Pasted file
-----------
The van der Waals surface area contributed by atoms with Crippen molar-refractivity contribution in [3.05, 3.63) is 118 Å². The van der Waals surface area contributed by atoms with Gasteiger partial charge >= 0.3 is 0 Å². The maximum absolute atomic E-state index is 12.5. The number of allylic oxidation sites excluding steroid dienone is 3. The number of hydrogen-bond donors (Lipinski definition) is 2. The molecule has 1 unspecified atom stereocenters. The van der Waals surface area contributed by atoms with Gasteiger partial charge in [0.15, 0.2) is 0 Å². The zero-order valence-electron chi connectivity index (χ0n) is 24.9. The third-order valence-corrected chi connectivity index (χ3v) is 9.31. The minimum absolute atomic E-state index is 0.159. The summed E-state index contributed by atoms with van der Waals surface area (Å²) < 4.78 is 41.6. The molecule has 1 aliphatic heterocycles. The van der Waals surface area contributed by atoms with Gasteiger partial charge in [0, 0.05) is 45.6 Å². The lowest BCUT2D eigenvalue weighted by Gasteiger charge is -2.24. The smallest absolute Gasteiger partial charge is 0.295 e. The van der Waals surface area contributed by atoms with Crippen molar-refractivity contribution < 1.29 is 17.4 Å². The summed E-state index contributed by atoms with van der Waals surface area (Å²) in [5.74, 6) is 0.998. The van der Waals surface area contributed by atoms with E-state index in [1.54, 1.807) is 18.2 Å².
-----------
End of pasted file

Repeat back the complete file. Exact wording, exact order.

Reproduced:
The van der Waals surface area contributed by atoms with Crippen molar-refractivity contribution in [3.05, 3.63) is 118 Å². The van der Waals surface area contributed by atoms with Gasteiger partial charge >= 0.3 is 0 Å². The maximum absolute atomic E-state index is 12.5. The number of allylic oxidation sites excluding steroid dienone is 3. The number of hydrogen-bond donors (Lipinski definition) is 2. The molecule has 1 unspecified atom stereocenters. The van der Waals surface area contributed by atoms with Gasteiger partial charge in [0.15, 0.2) is 0 Å². The zero-order valence-electron chi connectivity index (χ0n) is 24.9. The third-order valence-corrected chi connectivity index (χ3v) is 9.31. The minimum absolute atomic E-state index is 0.159. The summed E-state index contributed by atoms with van der Waals surface area (Å²) < 4.78 is 41.6. The molecule has 1 aliphatic heterocycles. The van der Waals surface area contributed by atoms with Gasteiger partial charge in [0, 0.05) is 45.6 Å². The lowest BCUT2D eigenvalue weighted by Gasteiger charge is -2.24. The smallest absolute Gasteiger partial charge is 0.295 e. The van der Waals surface area contributed by atoms with Crippen molar-refractivity contribution < 1.29 is 17.4 Å². The summed E-state index contributed by atoms with van der Waals surface area (Å²) in [5.74, 6) is 0.998. The van der Waals surface area contributed by atoms with E-state index in [1.54, 1.807) is 18.2 Å².